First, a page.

Virtual avatar-to-avatar eyewitness interviews may increase the quantity and quality of recalled information compared to face-to-face interviews. A first-of-its-kind study shows that eyewitnesses of a mock car theft provided as much as 60 percent more information when interviewed in an avatar-to-avatar context compared to face-to-face interviews. Study participants also found it easier to talk to the avatar and were more likely to admit when they didn't know the answer to a question.
A new study shows no gender difference or negative effect on a video game player's performance or subjective involvement based on whether a photorealistic avatar looked like them or like their friend.
Locating and discriminating sound sources is extremely complex because the brain must process spatial information from many, sometimes conflicting, cues. Using virtual reality and other immersive technologies, researchers can use new methods to investigate how we make sense of the word with sound.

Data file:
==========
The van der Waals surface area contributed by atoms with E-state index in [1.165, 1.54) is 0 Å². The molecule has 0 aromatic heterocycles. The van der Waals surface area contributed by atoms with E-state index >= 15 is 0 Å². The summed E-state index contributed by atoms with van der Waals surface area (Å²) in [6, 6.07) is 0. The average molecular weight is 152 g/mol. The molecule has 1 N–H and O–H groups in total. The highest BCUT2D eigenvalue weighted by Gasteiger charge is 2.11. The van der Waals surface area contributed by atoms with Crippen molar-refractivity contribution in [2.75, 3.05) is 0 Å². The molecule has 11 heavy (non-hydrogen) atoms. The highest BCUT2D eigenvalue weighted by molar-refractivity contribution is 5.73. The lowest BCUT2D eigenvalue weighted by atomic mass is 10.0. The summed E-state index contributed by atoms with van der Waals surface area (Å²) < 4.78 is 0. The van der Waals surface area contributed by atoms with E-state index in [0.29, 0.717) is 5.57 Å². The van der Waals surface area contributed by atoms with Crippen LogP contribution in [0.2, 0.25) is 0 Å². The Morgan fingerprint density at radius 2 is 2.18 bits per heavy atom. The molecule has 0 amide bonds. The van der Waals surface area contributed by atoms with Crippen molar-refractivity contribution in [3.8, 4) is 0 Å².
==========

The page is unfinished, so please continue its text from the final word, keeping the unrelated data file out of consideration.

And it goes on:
New research has shown for the first time that a social robot can deliver a 'helpful' and 'enjoyable' motivational interview (MI) -- a counseling technique designed to support behavior change.
Driverless cars will encounter situations requiring moral assessment -- and new research suggests that people may not be happy with the decisions their cars make. Experiments designed to test people's reactions to a driving dilemma that endangers human life, revealed a high willingness for self-sacrifice, a consideration of the age of potential victims and swerving onto the sidewalk to save more lives -- intuitions that are sometimes at odds with ethically acceptable behavior or political guidelines.